Valentine’s Day or Saint Valentine’s Day is a holiday celebrated on February 14 by many people throughout the world. In the West, it is the traditional day on which lovers express their love for each other by sending Valentine’s cards, presenting flowers, or offering confectionery. The day was originally a pagan festival that was renamed after two Early Christian martyrs named Valentine.
The day became associated with romantic love in the circle of Geoffrey Chaucer in the High Middle Ages, when the tradition of courtly love flourished.
The day is most closely associated with the mutual exchange of love notes in the form of “valentines.” Modern Valentine symbols include the heart-shaped outline, doves, and the figure of the winged Cupid. Since the 19th century, handwritten notes have largely given way to mass-produced greeting cards. The sending of Valentines was a fashion in nineteenth-century Great Britain, and, in 1847, Esther Howland developed a successful business in her Worcester, Massachusetts home with hand-made Valentine cards based on British models. The popularity of Valentine cards in 19th-century America was a harbinger of the future commercialization of holidays in the United States.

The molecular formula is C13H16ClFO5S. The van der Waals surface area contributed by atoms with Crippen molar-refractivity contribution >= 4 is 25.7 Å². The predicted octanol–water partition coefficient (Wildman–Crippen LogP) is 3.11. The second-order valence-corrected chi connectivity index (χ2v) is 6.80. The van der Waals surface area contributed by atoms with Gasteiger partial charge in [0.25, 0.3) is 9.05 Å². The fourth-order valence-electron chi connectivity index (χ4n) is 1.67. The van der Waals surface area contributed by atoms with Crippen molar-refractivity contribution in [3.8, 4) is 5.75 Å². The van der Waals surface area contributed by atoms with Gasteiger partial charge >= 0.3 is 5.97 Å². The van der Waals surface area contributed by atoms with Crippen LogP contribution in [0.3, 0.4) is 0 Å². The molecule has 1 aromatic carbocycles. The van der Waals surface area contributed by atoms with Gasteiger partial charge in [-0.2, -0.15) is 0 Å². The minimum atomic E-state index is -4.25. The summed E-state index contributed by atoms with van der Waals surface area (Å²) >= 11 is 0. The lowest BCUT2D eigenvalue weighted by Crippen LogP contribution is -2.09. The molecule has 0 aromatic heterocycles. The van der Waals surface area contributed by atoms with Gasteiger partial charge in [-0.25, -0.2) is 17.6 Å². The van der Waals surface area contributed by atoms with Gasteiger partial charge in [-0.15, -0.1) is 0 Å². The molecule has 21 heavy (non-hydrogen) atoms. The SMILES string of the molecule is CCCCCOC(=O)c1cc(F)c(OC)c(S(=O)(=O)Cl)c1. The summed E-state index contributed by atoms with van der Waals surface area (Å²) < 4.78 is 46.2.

The U.S. Greeting Card Association estimates that approximately one billion valentines are sent each year worldwide, making the day the second largest card-sending holiday of the year, behind Christmas. The association estimates that, in the US, men spend in average twice as much money as women.